“My mother always said never talk about religion, politics or sex.”
“So you became a priest?” Ian asked genuinely confused.
“My father talked about nothing but religion, politics and sex. I was caught in the crossfire.”
“Ah.” Ian stared at the stained-glass of Jesus dragging his cross. “Why did you sit next to me, Father?”
“I was told to go find out what the scary looking guy wants and call the cops if I see any weapons.”
Maybe it was the deadpan delivery but Ian began to laugh; he quickly found he couldn’t stop. Old ladies gave him dirty looks. The laughter was contagious and the young Father cracked up as well. The two of them quickly found themselves being shushed and shooed out into the courtyard.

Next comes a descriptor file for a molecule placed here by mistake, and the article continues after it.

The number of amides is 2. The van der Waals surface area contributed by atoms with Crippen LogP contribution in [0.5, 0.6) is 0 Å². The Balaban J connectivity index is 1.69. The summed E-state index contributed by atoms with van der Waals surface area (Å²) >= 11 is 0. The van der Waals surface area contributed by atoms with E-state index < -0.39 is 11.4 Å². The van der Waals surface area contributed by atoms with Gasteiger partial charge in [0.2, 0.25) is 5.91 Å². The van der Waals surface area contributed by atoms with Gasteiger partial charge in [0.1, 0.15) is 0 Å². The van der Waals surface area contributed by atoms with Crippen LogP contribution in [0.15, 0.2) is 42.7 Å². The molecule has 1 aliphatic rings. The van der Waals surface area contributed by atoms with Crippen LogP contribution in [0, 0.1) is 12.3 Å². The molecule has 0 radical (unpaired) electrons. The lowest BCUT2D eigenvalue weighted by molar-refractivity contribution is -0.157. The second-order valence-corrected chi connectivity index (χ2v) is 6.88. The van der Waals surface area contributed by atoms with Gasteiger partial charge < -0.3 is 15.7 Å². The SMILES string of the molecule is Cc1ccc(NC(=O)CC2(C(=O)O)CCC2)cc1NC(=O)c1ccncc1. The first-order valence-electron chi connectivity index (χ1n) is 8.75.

“I’m sorry,” Ian said.
“Don’t be. I refuse to believe our Lord never laughed. Not when people are so funny.” Ian sat on a graffiti covered bench. “Isn’t there anything… priestly I can do for you? Confession?”
Ian shook his head. “No. I’m gay, my husband is a Jewish atheist, and my job involves hunting and killing bad people for the Federal Government, and I don’t feel particularly guilty about any of that. As far as I’m concerned I did my penance long before the sin. Between me and God… well I think the balance sheet is a little complicated.”
The priest sat next to Ian. “Is there nothing in your soul you wish to unburden?”
“In the third grade I looked up Sister Mary Sarah’s skirt.”
“And… You’ve never confessed to that?”
“She was wearing grey, thermal long underwear. I think it put me off women.”
The priest put his face in his hands and began to laugh again. “I don’t even know what to say to that.”
“There’s nothing to say.”